The amount or percentage you put as a down payment in relation to the total value of the property will determine the main rules under which financial institutions will qualify you. This will be the topic of this podcast.
To buy a home in Canada, a minimum down payment of 5 percent is required. This is the general rule to buy your first home, that is, the financial institution can loan you up to 95% of the value of the house. So, the general rule is very favorable for the first buyers, because their initial investment is very low, and the interest rate for the price that is charged for the loan or the use of the money of the credit institution, is also very low.
This rule applies to all first buyers, as long as the parameters and criteria regarding good credit history and repayment of debts are fulfilled by each buyer. These parameters and criteria are what we will talk about in these Mortgages Talks podcasts so that you have the necessary information for being considered an eligible borrower by financial institutions so that you can contract a loan in the best conditions available at the time you decide to start the purchase process.
It is worth making two annotations in the margin of this information because we will see them in other podcasts.
The first is that all credits are subject to an interest rate, this rate represents the value charged by Financial Institutions for giving the loan. Market rates range between 1.9% and 3.5%. These rates are subject to the daily movements of the economy and the strength and risk that each case presents.
The Second annotation is that just as there is a rule for buying the First House, there are also specific rules for the different types of mortgages, such as the for purchase of a second home or vacation or investment property, or for commercial purposes, or for obtaining a credit to consolidate debts as a line of credit guaranteed with the value of your property. Little by little, we will be putting together this financial-real estate strategy puzzle.
Going back to the general rule to buy the First Home, we said that the down payment can be 5 percent of the purchase value, for example, to buy a house of $ 400,000, a down payment of $ 20,000 is needed. But what if the house you want is more than 500,000? Good question because the rules change.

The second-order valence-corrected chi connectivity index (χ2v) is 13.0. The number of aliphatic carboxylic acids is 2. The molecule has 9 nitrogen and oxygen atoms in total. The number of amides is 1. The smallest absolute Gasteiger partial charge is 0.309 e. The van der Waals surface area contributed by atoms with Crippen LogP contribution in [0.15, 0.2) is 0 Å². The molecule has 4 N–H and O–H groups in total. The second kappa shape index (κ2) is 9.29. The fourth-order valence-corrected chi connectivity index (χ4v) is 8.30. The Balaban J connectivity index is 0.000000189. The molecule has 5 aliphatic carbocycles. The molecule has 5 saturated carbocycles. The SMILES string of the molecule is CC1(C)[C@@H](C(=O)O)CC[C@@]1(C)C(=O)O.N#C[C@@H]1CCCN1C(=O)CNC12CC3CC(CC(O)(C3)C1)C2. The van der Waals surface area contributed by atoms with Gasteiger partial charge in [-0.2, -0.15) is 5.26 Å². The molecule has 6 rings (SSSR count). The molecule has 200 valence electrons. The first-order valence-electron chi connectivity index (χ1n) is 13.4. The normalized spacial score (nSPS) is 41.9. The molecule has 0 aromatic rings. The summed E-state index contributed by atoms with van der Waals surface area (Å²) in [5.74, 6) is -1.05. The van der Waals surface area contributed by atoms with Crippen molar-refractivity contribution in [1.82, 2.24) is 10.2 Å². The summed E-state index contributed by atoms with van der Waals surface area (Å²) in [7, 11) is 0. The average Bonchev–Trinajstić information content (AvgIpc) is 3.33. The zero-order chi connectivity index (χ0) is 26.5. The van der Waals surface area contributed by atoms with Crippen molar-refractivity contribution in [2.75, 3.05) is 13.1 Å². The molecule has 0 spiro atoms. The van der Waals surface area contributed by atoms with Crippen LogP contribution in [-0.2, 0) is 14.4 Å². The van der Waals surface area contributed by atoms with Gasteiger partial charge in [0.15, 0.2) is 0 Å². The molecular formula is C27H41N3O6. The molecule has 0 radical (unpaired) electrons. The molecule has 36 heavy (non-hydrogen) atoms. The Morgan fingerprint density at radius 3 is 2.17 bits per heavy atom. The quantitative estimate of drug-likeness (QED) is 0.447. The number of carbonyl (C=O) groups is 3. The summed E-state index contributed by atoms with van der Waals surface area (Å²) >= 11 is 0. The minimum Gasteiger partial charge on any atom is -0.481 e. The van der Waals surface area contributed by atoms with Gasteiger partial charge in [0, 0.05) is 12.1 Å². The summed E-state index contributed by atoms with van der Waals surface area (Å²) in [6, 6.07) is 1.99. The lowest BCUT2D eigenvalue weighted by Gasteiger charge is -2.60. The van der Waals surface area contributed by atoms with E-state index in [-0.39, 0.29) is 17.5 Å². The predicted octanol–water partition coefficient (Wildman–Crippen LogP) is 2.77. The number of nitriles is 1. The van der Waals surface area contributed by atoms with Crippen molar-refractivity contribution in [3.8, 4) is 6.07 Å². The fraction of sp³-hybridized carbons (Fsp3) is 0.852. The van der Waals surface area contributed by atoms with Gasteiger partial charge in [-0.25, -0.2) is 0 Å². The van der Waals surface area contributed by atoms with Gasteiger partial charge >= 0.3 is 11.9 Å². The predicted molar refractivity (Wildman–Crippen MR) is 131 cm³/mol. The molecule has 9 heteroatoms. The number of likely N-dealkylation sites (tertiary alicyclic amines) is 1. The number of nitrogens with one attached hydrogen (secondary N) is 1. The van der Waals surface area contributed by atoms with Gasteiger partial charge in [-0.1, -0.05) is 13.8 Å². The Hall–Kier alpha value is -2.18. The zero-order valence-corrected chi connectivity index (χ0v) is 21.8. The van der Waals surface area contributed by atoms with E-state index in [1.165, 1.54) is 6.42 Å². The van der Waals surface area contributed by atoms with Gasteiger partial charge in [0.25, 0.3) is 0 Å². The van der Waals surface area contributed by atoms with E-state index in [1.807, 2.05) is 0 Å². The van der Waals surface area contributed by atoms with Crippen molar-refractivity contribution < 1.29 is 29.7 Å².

Now, for any house of more than 500,000 but less than 1,000,000, you will need 5% on the first 500,000, which will always be 25,000, and then you will need 10% for any amount that exceeds that amount.
So if your house price is 600,000, you will need your 25,000 + 10% of the additional 100,000, which is 10,000, which means you will have to save up to 35,000 for your down payment.
Let's take another example, if the purchase price is 750,000, you will need the standard 25,000 for the first 500,000, then you will need another 25,000, or 10% of 250,000, so you will need a total down payment of 50,000 to buy that 750,000 house.
If your purchase price is $ 1 million or more, a 20% down payment is required. These minimum down payment amounts are rules of the Government of Canada that are designed to maintain a good stable housing market and avoid financial collapse.
As well as this parameter, there is another important requirement of the Government. If the down payment is between 5% and 20%, it is also a rule that you have a high risk or high ratio mortgage insurance.
The premium of this insurance is almost always added to the amount of your mortgage. This insurance is there to protect the Financial Institution or lender from non-payment of the borrowers since the loan is 80% or higher.
Let's look at an example: if the purchase price is $ 400,000 and you have a 5% down payment, your mortgage amount is $ 380,000, the mortgage insurance premium will be 4% or $ 15,200, which is then added to your mortgage, which raises the total amount of your mortgage to $ 395,200.
The insurance premium decreases as more money is offered for the initial payment or down payment, and so, it also decreases if it is offered 10% or 15%, instead of 5%. If the down payment offered is more than 20% of the purchase price, then there is no premium insurance because there is a lot of equity in the house as a buffer, that is, it falls outside the high ratio. The reason is that if something goes wrong with the repayment or with the mortgage payment obligations, the financial institution already has an insured amount of the money lent, so a good strategy to reduce the monthly payment of a mortgage, is to collect a 20% down payment.
It is true that most first-time homebuyers today are buying their homes with the minimum down payment required. Therefore, it is important to resort to savings strategies and to know what Canada's own financial system offers that can support me to reach this goal of 20% for my down payment.
With all this, we can see that the most important thing is to give ourselves time to design and build our file well in advance so that when the time comes to present our request, we can take advantage of the benefits made available by the Government, and have greater financial strength at the moment of offering that initial payment that allows us to access better credit conditions.
Therefore, after all of this said, you must ask yourself: how much can you save or how much are you willing to offer to buy your first home?
In the next episode, we will talk about saving strategies for that down payment.
These are the episodes of "ABC of Mortgage in Canada by Mortgages Talks".
We hope this information has been useful to you, and if you think it could be useful to someone else, share the link. You can count on our mortgage advisors during this process. Do not hesitate to visit us:
Thank you for listening to us. Bye!
Legal Notice: Copyright © 2020-2021 - Mortgages Talks and its holders and owners also as a registered trademark-. All rights reserved. All copyrights, trademarks, and content are protected by the laws of Canada